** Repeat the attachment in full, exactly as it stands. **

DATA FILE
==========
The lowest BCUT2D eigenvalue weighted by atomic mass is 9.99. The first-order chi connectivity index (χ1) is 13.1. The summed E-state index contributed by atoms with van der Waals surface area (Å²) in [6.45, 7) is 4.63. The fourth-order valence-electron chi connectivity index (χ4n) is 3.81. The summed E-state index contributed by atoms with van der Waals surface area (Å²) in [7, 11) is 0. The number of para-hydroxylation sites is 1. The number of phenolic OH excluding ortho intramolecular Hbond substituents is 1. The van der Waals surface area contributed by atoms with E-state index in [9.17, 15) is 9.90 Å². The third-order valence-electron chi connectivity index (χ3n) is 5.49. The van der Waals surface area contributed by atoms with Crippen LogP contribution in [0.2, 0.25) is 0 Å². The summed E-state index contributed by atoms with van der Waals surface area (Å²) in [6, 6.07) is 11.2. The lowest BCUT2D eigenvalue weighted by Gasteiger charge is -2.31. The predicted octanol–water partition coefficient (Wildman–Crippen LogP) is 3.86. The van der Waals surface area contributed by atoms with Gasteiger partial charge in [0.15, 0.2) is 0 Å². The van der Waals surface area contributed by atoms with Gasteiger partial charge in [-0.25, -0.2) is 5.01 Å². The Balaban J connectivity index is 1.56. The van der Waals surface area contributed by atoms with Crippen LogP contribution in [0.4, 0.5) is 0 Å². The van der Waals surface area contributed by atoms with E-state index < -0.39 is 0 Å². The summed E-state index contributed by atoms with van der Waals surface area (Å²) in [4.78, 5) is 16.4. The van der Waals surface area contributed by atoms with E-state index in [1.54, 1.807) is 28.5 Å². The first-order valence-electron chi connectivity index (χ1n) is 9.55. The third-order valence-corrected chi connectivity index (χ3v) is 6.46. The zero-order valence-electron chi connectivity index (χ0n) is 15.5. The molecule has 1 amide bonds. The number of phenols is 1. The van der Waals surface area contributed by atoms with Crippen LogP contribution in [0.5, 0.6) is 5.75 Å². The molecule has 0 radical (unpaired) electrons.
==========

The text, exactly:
The lowest BCUT2D eigenvalue weighted by atomic mass is 9.99. The first-order chi connectivity index (χ1) is 13.1. The summed E-state index contributed by atoms with van der Waals surface area (Å²) in [6.45, 7) is 4.63. The fourth-order valence-electron chi connectivity index (χ4n) is 3.81. The summed E-state index contributed by atoms with van der Waals surface area (Å²) in [7, 11) is 0. The number of para-hydroxylation sites is 1. The number of phenolic OH excluding ortho intramolecular Hbond substituents is 1. The van der Waals surface area contributed by atoms with E-state index in [9.17, 15) is 9.90 Å². The third-order valence-electron chi connectivity index (χ3n) is 5.49. The van der Waals surface area contributed by atoms with Crippen LogP contribution in [0.2, 0.25) is 0 Å². The summed E-state index contributed by atoms with van der Waals surface area (Å²) in [6, 6.07) is 11.2. The lowest BCUT2D eigenvalue weighted by Gasteiger charge is -2.31. The predicted octanol–water partition coefficient (Wildman–Crippen LogP) is 3.86. The van der Waals surface area contributed by atoms with Gasteiger partial charge in [0.15, 0.2) is 0 Å². The van der Waals surface area contributed by atoms with Gasteiger partial charge in [-0.25, -0.2) is 5.01 Å². The Balaban J connectivity index is 1.56. The van der Waals surface area contributed by atoms with Crippen LogP contribution in [0.4, 0.5) is 0 Å². The van der Waals surface area contributed by atoms with E-state index < -0.39 is 0 Å². The summed E-state index contributed by atoms with van der Waals surface area (Å²) in [4.78, 5) is 16.4. The van der Waals surface area contributed by atoms with E-state index in [1.54, 1.807) is 28.5 Å². The first-order valence-electron chi connectivity index (χ1n) is 9.55. The third-order valence-corrected chi connectivity index (χ3v) is 6.46. The zero-order valence-electron chi connectivity index (χ0n) is 15.5. The molecule has 1 amide bonds. The number of phenols is 1. The van der Waals surface area contributed by atoms with Crippen LogP contribution in [0.5, 0.6) is 5.75 Å². The molecule has 0 radical (unpaired) electrons.